Edition: Hogarth, 1987
Review number: 192
This book is extremely like No Bed for Bacon, which was in fact written following the success of Don't Mr Disraeli. Indeed, the two have been printed in a single volume, under the title A Mutual Pair. The major difference is of course, that one is set in the Victorian age, the other in the Elizabethan.
Despite its greater success at the time, I think that Don't Mr Disraeli is less well-done than No Bed for Bacon. It has aged rather less well. This is because Don't Mr Disraeli, published almost sixty years ago, was written only forty years after the end of the period in which it was set, so that many of its readers would have been alive at the time; none of No Bed for Bacon's readers could possibly remember the sixteenth century. Compared to the average person living in 1940, our knowledge of the Victorian period will be much more sketchy, while our knowledge of the Elizabethan period will be reasonably similar. This means that references in Don't Mr Disraeli are more likely to be missed by or incomprehensible to modern readers (or, at least, take enough time to work out that the joke is spoiled), while those in No Bed for Bacon are more immediately funny.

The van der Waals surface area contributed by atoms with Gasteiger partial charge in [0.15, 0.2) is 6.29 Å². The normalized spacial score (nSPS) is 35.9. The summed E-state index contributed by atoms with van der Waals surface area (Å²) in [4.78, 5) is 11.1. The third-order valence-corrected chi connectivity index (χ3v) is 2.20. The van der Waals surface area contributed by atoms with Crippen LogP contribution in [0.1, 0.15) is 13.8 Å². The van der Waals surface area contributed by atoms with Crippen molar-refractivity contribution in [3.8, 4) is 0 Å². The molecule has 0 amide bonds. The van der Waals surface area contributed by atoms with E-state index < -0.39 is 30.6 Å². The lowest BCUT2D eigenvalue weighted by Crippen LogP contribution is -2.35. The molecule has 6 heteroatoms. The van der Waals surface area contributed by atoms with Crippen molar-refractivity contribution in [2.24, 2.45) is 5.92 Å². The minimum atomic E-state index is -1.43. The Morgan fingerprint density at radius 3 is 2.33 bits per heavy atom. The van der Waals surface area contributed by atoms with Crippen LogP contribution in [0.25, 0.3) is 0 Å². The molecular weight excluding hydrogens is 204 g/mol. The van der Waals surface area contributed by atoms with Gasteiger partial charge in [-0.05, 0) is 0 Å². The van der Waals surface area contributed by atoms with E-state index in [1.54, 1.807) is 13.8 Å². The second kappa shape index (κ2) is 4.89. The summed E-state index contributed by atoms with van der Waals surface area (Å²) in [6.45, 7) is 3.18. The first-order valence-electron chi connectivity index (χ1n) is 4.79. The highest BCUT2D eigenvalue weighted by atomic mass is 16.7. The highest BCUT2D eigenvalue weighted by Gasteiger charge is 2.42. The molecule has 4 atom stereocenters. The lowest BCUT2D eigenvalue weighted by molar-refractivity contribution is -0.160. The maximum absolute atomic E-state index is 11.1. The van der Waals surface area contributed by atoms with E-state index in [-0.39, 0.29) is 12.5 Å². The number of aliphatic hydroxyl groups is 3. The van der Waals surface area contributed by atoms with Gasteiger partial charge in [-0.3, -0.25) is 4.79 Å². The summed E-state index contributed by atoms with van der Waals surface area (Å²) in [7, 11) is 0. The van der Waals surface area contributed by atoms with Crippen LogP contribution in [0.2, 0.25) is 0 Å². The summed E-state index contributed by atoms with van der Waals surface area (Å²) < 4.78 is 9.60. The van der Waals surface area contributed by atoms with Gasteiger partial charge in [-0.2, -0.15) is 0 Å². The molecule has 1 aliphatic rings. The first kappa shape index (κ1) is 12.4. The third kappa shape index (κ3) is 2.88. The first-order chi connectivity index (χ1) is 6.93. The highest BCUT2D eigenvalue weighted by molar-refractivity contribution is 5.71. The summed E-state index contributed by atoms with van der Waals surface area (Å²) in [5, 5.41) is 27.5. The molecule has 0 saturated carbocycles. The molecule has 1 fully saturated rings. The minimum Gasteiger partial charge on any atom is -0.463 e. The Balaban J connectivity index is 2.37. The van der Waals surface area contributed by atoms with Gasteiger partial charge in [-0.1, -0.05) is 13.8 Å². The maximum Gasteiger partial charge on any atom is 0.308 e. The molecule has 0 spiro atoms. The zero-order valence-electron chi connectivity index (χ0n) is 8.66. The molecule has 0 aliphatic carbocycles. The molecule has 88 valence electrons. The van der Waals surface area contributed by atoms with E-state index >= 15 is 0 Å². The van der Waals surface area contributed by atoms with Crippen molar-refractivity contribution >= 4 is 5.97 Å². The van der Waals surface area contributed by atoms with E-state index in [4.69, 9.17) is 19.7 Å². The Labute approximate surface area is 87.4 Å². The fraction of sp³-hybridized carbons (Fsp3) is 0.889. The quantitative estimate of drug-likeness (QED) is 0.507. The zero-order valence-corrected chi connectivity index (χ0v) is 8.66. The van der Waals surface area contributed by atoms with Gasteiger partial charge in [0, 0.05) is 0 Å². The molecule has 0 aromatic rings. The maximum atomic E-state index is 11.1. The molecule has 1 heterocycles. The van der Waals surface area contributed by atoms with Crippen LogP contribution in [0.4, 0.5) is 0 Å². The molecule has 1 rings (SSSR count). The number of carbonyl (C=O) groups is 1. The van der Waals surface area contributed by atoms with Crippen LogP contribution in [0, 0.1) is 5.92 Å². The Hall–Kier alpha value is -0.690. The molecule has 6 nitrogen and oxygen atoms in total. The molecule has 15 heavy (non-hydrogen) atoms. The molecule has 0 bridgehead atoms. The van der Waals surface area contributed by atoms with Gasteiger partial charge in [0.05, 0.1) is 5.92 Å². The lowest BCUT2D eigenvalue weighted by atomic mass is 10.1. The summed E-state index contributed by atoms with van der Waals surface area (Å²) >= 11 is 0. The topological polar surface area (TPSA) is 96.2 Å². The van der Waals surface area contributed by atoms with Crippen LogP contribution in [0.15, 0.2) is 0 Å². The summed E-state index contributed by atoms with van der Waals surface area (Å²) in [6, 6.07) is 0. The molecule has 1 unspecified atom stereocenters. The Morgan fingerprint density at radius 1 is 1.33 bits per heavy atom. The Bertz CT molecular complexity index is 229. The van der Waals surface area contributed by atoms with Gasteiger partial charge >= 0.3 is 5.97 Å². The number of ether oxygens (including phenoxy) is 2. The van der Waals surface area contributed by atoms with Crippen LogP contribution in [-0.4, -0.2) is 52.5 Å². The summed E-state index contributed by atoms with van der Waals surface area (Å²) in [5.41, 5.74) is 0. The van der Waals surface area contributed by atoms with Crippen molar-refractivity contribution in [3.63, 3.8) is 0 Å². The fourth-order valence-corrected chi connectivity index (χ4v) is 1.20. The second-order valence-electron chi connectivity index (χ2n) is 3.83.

Such plot as there is in Don't Mr Disraeli is a melodramatic version of the Romeo and Juliet theme, with the addition of a stage villain, all twirling moustachios. But the main point of the book is the series of silly anecdotes scattered through it, with no reference to their chronological order or connection to the main story (so, for example, scenes of the widowed queen precede others of her coronation). Disraeli keeps on making - or nearly making - errors, and is constantly corrected with the words of the novel's title. Just about everyone associated with Victorian England appears somewhere in the book, along with others who barely fit in (the Marx brothers, for example).